The FDA was particularly concerned about women, whose adverse reactions to zolpidem have risen substantially in the last several years.
SAMHSA reported that half of all ER visits tied to zolpidem in 2010 involved another drug.
The agency warned that anti-anxiety medications and narcotic pain relievers "dangerously enhance" the sedative effects of drugs like Ambien.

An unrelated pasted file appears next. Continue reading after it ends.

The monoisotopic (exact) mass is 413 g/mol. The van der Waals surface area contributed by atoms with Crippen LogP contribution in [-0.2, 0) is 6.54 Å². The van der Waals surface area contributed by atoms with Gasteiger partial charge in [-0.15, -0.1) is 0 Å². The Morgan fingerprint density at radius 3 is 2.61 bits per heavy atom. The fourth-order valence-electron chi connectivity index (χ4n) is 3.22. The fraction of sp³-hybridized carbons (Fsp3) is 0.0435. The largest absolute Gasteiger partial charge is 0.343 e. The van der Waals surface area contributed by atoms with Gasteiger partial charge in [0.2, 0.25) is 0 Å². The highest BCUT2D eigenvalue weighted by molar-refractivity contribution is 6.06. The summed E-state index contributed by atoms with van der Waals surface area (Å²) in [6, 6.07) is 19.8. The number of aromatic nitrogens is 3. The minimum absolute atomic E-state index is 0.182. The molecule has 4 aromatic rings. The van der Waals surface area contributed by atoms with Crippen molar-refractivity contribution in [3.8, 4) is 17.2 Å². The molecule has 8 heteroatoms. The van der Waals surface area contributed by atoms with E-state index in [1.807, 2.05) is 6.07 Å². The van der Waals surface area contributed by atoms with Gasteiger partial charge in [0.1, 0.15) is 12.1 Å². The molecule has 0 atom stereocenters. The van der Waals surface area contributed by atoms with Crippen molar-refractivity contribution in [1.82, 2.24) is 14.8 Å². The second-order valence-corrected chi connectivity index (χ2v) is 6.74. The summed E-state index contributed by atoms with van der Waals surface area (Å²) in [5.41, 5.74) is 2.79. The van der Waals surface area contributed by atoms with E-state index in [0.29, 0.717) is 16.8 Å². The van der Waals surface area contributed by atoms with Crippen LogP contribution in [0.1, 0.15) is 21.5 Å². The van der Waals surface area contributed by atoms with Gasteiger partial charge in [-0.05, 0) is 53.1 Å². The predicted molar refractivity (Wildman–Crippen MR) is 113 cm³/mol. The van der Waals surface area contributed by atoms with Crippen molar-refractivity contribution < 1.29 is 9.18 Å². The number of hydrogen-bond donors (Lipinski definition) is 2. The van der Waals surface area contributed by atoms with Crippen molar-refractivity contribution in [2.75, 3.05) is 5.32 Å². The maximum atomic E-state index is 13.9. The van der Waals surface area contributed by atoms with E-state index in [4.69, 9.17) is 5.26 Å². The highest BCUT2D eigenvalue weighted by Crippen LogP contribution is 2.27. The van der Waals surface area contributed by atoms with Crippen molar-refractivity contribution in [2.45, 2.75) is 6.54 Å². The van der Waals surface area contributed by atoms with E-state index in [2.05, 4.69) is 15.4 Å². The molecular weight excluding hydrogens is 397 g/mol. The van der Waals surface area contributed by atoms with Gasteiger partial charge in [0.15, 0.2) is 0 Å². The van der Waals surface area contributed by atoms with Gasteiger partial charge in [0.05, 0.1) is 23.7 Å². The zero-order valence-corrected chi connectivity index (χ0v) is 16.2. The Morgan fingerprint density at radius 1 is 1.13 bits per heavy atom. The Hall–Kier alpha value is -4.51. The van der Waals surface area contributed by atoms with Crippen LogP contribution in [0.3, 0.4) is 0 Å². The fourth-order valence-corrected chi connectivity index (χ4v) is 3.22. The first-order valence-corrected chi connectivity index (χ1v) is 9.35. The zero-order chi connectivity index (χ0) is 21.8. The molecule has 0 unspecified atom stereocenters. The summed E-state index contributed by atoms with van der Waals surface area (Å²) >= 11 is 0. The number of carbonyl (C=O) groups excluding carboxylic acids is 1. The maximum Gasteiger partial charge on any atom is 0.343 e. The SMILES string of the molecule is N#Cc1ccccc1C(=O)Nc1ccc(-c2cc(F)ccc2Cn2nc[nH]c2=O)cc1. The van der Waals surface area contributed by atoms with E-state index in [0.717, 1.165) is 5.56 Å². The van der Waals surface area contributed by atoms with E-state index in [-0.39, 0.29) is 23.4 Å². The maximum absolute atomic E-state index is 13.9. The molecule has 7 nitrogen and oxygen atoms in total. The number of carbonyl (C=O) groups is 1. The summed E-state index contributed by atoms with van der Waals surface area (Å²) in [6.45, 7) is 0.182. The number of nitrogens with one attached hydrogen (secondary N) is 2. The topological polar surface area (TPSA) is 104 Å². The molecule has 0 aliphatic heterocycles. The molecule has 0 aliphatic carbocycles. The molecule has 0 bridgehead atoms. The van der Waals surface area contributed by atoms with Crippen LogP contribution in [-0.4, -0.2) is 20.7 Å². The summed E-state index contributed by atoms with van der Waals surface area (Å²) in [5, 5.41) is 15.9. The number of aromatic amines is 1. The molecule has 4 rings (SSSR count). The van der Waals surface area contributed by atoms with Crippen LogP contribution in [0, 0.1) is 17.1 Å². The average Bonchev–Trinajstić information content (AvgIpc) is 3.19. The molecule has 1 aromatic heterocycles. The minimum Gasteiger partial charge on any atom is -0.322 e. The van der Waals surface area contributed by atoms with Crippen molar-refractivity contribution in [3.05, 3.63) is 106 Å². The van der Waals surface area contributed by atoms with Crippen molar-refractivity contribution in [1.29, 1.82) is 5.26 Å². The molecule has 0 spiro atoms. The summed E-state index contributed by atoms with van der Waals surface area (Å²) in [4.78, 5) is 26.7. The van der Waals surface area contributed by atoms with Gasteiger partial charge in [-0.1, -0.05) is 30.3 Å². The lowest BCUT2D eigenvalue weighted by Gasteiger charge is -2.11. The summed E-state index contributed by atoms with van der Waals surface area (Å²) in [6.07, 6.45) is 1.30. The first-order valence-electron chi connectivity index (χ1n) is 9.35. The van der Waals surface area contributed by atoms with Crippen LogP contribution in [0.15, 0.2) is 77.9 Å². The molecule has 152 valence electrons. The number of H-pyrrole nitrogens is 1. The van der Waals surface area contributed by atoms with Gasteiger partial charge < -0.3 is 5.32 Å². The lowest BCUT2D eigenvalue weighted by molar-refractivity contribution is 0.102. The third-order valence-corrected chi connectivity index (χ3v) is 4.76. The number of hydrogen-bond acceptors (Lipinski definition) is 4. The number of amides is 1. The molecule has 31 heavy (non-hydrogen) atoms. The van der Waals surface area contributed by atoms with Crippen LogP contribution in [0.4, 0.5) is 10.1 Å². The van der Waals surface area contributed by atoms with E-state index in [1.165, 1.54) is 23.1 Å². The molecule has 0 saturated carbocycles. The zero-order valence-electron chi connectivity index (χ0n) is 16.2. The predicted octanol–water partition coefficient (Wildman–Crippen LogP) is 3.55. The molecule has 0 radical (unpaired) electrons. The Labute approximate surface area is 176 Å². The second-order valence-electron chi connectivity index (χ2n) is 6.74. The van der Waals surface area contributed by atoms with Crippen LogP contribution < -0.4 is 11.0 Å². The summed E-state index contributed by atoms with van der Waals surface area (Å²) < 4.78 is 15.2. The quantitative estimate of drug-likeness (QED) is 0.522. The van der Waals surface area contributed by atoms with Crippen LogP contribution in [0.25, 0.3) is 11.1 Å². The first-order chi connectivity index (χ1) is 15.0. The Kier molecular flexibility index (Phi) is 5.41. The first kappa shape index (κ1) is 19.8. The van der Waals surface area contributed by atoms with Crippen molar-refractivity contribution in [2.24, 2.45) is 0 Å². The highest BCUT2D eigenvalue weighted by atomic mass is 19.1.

"Although short-term sleeping medications can help patients, it is exceedingly important that they be carefully used and monitored," said SAMHSA Administrator Pamela S. Hyde in a statement.
"Physicians and patients need to be aware of the potential adverse reactions associated with any medication, and work closely together to prevent or quickly address any problems that may arise."